The Higgins boats pitched in the choppy water. The soldiers, loaded down "like mountaineers," with rifles, flamethrowers, radio equipment, artillery parts, tarps, food, and water, "seventy pounds in all," had trouble getting from the nets to the boats. "I saw a poor soul slip from the net into the water. He sank like a stone. He just disappeared in the depths of the sea. There was nothing we could do."So they improvised, deciding to board the Higgins boats on the deck of the ship, and hoist them, full, into the sea. John scrambled into a boat with his men, and the crane lifted it, but the boat got caught on the TJ's railing and almost tipped over and tumbled the men into the water. They held on for dear life. Just at that second a wave came and righted the ship, which untangled the boat, and they were lowered safe into the sea.
It took John's five little boats four hours to cover the nine miles to the beach. "They were the worst hours of our lives. It was pitch black, cold, and the rain was coming down in sheets, drenching us. The boats were being tossed in the waves, making all of us violently sick. We'd all been given the big breakfast. Hardly anyone could hold it down. Packed in like that, with the boat's high walls. A cry went up: 'For Christ's sake, do it in your helmet!'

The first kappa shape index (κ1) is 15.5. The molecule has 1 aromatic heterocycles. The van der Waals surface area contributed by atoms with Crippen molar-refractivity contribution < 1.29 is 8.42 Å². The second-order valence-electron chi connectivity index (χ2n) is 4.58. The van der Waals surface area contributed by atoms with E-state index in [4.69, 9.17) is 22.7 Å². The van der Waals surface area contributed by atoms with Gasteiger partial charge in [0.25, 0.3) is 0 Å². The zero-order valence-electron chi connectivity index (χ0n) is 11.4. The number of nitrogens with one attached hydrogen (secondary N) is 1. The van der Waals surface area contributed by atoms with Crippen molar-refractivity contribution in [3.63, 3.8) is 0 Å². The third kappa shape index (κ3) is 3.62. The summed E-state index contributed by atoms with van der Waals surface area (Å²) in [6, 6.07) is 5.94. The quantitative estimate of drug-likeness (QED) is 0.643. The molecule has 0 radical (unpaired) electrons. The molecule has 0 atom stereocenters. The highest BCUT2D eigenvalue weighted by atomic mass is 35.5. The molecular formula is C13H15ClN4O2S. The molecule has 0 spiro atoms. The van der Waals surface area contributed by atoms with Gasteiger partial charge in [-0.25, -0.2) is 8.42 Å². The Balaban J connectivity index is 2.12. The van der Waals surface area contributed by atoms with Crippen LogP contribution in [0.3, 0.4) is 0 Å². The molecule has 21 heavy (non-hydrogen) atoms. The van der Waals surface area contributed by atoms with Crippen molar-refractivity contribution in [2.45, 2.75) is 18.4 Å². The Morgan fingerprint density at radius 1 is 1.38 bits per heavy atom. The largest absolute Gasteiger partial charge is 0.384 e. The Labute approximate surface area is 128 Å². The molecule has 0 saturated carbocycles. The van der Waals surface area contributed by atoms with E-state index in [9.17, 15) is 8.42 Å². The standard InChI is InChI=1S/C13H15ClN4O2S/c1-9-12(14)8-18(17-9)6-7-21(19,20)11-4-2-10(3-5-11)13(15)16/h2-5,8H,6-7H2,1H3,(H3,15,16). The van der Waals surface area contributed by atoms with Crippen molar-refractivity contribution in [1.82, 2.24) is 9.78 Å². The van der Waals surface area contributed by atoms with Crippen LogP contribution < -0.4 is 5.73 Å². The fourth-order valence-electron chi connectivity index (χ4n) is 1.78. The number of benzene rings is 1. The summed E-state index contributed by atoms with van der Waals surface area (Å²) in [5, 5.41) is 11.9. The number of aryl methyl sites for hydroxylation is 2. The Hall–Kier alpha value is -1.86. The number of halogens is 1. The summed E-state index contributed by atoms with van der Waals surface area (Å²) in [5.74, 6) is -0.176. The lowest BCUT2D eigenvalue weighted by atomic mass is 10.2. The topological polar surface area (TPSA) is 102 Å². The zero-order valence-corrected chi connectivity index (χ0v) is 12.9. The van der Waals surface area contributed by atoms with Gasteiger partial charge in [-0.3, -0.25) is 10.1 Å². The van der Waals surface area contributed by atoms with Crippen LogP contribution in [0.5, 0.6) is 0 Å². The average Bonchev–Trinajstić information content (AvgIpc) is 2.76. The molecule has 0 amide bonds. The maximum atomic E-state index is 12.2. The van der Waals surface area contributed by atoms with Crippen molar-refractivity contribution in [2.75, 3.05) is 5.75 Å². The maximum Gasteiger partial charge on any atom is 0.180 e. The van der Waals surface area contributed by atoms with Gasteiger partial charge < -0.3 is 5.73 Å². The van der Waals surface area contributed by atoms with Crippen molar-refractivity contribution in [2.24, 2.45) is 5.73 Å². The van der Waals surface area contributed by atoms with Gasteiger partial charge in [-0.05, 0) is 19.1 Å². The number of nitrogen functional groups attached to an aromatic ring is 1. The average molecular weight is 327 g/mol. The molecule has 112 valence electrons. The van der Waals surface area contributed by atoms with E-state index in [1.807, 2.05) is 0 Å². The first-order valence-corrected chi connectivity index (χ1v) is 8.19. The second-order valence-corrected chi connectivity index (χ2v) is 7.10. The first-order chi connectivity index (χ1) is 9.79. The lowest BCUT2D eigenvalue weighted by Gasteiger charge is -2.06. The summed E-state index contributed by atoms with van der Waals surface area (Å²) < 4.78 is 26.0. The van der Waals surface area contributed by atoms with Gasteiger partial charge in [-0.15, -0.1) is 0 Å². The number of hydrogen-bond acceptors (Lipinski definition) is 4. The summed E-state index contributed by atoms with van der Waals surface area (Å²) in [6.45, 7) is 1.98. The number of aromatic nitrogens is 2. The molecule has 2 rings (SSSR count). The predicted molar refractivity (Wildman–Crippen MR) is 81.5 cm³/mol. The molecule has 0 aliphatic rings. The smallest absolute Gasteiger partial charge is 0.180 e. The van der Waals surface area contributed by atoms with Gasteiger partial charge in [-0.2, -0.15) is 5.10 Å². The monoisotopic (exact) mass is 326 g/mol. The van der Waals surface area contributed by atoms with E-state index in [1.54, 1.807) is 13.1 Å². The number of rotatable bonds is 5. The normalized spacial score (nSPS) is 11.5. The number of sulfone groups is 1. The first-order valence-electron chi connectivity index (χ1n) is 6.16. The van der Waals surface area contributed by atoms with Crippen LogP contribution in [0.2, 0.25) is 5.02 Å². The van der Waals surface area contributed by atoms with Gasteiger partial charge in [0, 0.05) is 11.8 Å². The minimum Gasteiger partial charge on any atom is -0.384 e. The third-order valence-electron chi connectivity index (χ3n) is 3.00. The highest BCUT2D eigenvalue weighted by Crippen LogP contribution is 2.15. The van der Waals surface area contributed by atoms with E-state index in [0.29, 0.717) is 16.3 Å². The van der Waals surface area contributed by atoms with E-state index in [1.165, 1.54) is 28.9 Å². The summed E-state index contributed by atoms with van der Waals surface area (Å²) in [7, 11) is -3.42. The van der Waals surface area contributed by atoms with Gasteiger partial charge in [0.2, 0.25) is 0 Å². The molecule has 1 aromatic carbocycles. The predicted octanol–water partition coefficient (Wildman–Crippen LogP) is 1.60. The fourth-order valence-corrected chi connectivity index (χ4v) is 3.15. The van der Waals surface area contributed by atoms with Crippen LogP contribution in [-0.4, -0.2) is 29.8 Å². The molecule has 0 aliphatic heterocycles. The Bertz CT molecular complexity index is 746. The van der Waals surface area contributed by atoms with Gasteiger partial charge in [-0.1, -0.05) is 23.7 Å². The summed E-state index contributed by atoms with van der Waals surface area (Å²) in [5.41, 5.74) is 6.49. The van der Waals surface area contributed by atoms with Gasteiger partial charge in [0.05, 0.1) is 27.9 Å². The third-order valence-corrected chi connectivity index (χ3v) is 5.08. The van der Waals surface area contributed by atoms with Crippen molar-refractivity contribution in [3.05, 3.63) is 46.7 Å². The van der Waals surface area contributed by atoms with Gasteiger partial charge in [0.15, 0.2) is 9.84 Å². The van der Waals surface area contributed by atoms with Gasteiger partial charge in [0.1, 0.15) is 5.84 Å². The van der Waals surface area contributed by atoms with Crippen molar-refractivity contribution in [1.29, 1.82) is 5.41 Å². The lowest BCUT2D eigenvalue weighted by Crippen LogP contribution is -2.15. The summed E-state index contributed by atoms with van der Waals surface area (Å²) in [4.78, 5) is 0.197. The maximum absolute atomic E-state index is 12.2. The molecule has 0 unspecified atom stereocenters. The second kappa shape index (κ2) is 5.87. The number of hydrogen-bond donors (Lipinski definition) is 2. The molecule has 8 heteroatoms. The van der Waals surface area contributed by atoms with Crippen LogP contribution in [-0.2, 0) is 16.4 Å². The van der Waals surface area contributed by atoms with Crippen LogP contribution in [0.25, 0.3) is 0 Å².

"Around four a.m. the dawn broke and a pale light spread across the sea, and now we could see that we were in the middle of an armada—every kind of boat, destroyers, probably the greatest array of sea power ever gathered."
Now they heard the sound, the deep boom of the shells from the battleships farther out at sea, shelling the beach to clear a path. And above, barely visible through clouds, they saw the transport planes pushing through to drop paratroopers from the 82nd and 101st Airborne divisions. "Those were brave men."